... can't you just cut the coaxial plug and wire in your own "DC-connection" and fuse it? And as for the ignition switch, if it's hooked up to the right line, shouldn't it automatically turn off when the key is out?
"stop with the REINSTALLS, what do you think we got some lame-o installer!!!" - mitchjs
The additional features of the mp3car hub include a timer that keeps the hub on for a certain amount of time to allow you to stop at, say, a gas station without the USB devices going offline. The hub also solves many of the problems people have with USB devices that go missing when the system hibernates or sleeps.
And yes, you can wire up a timer relay to a powered hub and it will work. You can hack it all together if you want. The mp3car hub just does it in a nice package that works properly.
The voltage is the number one issue here.
Pumping 12 volts from the car into a USB device will fry it.
You need to give a hub 5 volts.
I agree that the $85 hub price is a bit ridiculous, but it saves a lot of the trouble found with other solutions and is much more rugged/reliable.
If you do want to go the cheaper route, get a hub with an external power supply. Cut the wire and feed 5 volts over the wire with the proper polarity. If ever confused about whats positive or negative, check it with a multimeter.
Ways to get 5 volts:
-12 volt to 5 volt "point of load" power supply.
---Converts 12 volts from the car into 5 volts for the usb hub
---This costs about $30.
-Using the 5 volt power supply that the computer already has.
--This costs whatever the length of wire from the computer to the USB hub will cost you
--Look at a hard drive connector from the computer's power supply. The red wire is positive 5 volts, the black wire closest to it is the negative wire for the 5 volt rail.
My Nearly Complete Car:
Micro Control Center... Control Your Car Across the Internet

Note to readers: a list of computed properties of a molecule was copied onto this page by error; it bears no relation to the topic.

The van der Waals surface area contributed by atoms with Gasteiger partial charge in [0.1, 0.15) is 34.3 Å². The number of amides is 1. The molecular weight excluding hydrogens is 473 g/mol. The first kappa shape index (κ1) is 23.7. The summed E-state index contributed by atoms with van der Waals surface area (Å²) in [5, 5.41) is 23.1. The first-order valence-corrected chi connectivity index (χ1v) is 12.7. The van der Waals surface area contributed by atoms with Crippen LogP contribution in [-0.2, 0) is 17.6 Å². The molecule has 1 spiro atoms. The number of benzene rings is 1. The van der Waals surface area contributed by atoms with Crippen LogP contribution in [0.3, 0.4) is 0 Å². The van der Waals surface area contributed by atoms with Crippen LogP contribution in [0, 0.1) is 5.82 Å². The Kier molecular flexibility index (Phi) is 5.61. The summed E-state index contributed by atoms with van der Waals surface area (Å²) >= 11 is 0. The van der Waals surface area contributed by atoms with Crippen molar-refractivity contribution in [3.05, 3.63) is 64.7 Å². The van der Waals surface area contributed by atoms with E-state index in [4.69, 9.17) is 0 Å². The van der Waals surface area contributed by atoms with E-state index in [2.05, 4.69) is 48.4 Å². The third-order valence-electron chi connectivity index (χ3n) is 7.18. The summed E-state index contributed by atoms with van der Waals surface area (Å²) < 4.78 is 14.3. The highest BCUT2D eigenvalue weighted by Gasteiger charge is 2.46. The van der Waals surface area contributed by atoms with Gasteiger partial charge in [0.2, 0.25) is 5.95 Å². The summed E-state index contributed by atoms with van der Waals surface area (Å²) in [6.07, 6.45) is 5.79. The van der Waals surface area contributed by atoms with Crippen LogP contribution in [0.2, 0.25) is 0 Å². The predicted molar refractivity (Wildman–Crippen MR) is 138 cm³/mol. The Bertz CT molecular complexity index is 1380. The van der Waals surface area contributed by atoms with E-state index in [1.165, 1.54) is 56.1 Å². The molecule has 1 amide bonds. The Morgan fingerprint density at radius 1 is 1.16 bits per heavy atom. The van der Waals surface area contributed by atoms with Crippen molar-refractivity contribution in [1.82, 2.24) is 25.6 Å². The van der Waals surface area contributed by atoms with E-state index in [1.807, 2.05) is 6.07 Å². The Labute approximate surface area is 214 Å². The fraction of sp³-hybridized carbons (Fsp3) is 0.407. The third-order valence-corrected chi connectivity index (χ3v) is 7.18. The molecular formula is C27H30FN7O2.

Website: (It's a work in progress, really. All my projects have taken me from ever really developing it.)
I've got a cheap 5 port belkin hub which had a 5v socket but no adapter, cost about £4 ($7 or so) got the 5v from my M2-ATX- had zero issues.
Are you all still under the impression that you actually need a hub with a plug on it?
You all know USB is 4 wires. 2 of them are data which you don't touch. The other 2 are the 5v. Generally the red wire and then ground.
So why would you need to buy a 7 port hub with a plug and all? just buy a normal hub that has some wires, or buy some extension cables and splice the wires.
lol, that sounds like a lot more hassle than its worth! Considering a powered hub costs next to nothing and just requires a simple 5v feed...
yeah, well if you didnt want to wait around for a powered hub, and you already had another one I was saying.
Its not like the powered ones have any electronic components for the power, thats all. Its the same 5v.
Also, I think I saw someone say its 100ma? It should be known that this is true by specification but pretty much nothing follows the spec. Most systems have at least 500ma and many devices draw more.
500mA to 1A (1,000mA) USB loads are not uncommon - eg, GPS, external disks.
I've been meaning to check the "USB Spec" to see if it specifies "minimum" or maximum power per output (or load LOL) to be 500mA etc. Maybe next year....